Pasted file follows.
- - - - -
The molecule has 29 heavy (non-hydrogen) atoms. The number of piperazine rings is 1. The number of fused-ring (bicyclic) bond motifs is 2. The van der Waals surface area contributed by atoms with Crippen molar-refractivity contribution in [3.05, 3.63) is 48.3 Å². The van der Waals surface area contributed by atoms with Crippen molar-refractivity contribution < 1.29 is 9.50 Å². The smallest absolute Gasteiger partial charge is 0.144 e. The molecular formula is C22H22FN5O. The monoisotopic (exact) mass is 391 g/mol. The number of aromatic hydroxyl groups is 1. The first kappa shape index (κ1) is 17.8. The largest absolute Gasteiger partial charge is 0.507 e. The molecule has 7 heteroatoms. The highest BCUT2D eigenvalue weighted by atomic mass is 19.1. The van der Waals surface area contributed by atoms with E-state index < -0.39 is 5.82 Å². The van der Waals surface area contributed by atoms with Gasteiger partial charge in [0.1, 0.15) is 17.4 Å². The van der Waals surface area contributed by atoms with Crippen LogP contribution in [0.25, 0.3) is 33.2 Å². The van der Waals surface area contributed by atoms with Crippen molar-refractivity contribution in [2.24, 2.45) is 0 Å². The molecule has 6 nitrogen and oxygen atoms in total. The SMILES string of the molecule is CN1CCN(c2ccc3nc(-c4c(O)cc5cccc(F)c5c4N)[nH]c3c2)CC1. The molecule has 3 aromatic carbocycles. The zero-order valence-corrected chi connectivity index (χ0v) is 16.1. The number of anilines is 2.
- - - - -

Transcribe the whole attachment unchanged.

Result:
The molecule has 29 heavy (non-hydrogen) atoms. The number of piperazine rings is 1. The number of fused-ring (bicyclic) bond motifs is 2. The van der Waals surface area contributed by atoms with Crippen molar-refractivity contribution in [3.05, 3.63) is 48.3 Å². The van der Waals surface area contributed by atoms with Crippen molar-refractivity contribution < 1.29 is 9.50 Å². The smallest absolute Gasteiger partial charge is 0.144 e. The molecular formula is C22H22FN5O. The monoisotopic (exact) mass is 391 g/mol. The number of aromatic hydroxyl groups is 1. The first kappa shape index (κ1) is 17.8. The largest absolute Gasteiger partial charge is 0.507 e. The molecule has 7 heteroatoms. The highest BCUT2D eigenvalue weighted by atomic mass is 19.1. The van der Waals surface area contributed by atoms with E-state index < -0.39 is 5.82 Å². The van der Waals surface area contributed by atoms with Gasteiger partial charge in [0.1, 0.15) is 17.4 Å². The van der Waals surface area contributed by atoms with Crippen LogP contribution in [0.25, 0.3) is 33.2 Å². The van der Waals surface area contributed by atoms with Crippen molar-refractivity contribution in [2.24, 2.45) is 0 Å². The molecule has 6 nitrogen and oxygen atoms in total. The SMILES string of the molecule is CN1CCN(c2ccc3nc(-c4c(O)cc5cccc(F)c5c4N)[nH]c3c2)CC1. The molecule has 3 aromatic carbocycles. The zero-order valence-corrected chi connectivity index (χ0v) is 16.1. The number of anilines is 2.